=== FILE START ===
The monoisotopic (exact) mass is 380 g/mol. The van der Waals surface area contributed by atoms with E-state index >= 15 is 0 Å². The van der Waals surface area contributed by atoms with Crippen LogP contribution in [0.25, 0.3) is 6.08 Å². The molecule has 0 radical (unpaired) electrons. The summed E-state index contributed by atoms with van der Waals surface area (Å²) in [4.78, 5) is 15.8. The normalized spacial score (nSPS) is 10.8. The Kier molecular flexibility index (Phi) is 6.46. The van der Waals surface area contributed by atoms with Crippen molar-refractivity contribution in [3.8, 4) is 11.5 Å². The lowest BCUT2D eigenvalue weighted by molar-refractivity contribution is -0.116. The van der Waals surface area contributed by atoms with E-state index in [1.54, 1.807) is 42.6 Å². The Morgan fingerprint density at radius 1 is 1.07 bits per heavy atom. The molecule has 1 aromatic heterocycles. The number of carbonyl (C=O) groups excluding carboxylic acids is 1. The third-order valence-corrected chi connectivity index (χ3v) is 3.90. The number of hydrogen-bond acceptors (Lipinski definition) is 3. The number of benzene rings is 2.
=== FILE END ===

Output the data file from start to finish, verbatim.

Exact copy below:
The monoisotopic (exact) mass is 380 g/mol. The van der Waals surface area contributed by atoms with E-state index >= 15 is 0 Å². The van der Waals surface area contributed by atoms with Crippen LogP contribution in [0.25, 0.3) is 6.08 Å². The molecule has 0 radical (unpaired) electrons. The summed E-state index contributed by atoms with van der Waals surface area (Å²) in [4.78, 5) is 15.8. The normalized spacial score (nSPS) is 10.8. The Kier molecular flexibility index (Phi) is 6.46. The van der Waals surface area contributed by atoms with Crippen molar-refractivity contribution in [3.8, 4) is 11.5 Å². The lowest BCUT2D eigenvalue weighted by molar-refractivity contribution is -0.116. The van der Waals surface area contributed by atoms with E-state index in [1.54, 1.807) is 42.6 Å². The Morgan fingerprint density at radius 1 is 1.07 bits per heavy atom. The molecule has 1 aromatic heterocycles. The number of carbonyl (C=O) groups excluding carboxylic acids is 1. The third-order valence-corrected chi connectivity index (χ3v) is 3.90. The number of hydrogen-bond acceptors (Lipinski definition) is 3. The number of benzene rings is 2.